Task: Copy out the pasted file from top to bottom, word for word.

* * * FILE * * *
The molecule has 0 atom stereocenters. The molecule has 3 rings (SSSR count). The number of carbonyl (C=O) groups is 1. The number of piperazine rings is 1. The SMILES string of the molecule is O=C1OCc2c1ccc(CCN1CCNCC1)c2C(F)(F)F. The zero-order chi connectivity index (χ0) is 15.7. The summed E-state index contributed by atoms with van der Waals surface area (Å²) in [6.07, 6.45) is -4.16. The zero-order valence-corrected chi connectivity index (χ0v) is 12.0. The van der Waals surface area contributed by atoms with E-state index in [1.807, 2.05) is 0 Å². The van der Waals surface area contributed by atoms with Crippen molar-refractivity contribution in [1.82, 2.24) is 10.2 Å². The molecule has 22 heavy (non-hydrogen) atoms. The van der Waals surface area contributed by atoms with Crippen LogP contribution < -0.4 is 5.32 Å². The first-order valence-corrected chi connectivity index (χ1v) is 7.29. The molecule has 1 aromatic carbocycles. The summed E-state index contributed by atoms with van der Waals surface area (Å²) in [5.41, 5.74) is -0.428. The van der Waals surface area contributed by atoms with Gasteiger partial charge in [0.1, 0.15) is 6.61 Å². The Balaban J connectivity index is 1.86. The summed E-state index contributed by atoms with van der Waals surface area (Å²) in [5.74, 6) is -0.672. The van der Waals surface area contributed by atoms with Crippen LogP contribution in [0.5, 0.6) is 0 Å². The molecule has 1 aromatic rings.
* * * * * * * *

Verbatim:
The molecule has 0 atom stereocenters. The molecule has 3 rings (SSSR count). The number of carbonyl (C=O) groups is 1. The number of piperazine rings is 1. The SMILES string of the molecule is O=C1OCc2c1ccc(CCN1CCNCC1)c2C(F)(F)F. The zero-order chi connectivity index (χ0) is 15.7. The summed E-state index contributed by atoms with van der Waals surface area (Å²) in [6.07, 6.45) is -4.16. The zero-order valence-corrected chi connectivity index (χ0v) is 12.0. The van der Waals surface area contributed by atoms with E-state index in [1.807, 2.05) is 0 Å². The van der Waals surface area contributed by atoms with Crippen molar-refractivity contribution in [1.82, 2.24) is 10.2 Å². The molecule has 22 heavy (non-hydrogen) atoms. The van der Waals surface area contributed by atoms with Crippen LogP contribution < -0.4 is 5.32 Å². The first-order valence-corrected chi connectivity index (χ1v) is 7.29. The molecule has 1 aromatic carbocycles. The summed E-state index contributed by atoms with van der Waals surface area (Å²) in [5.41, 5.74) is -0.428. The van der Waals surface area contributed by atoms with Gasteiger partial charge in [0.1, 0.15) is 6.61 Å². The Balaban J connectivity index is 1.86. The summed E-state index contributed by atoms with van der Waals surface area (Å²) in [5.74, 6) is -0.672. The van der Waals surface area contributed by atoms with Crippen LogP contribution in [0.5, 0.6) is 0 Å². The molecule has 1 aromatic rings.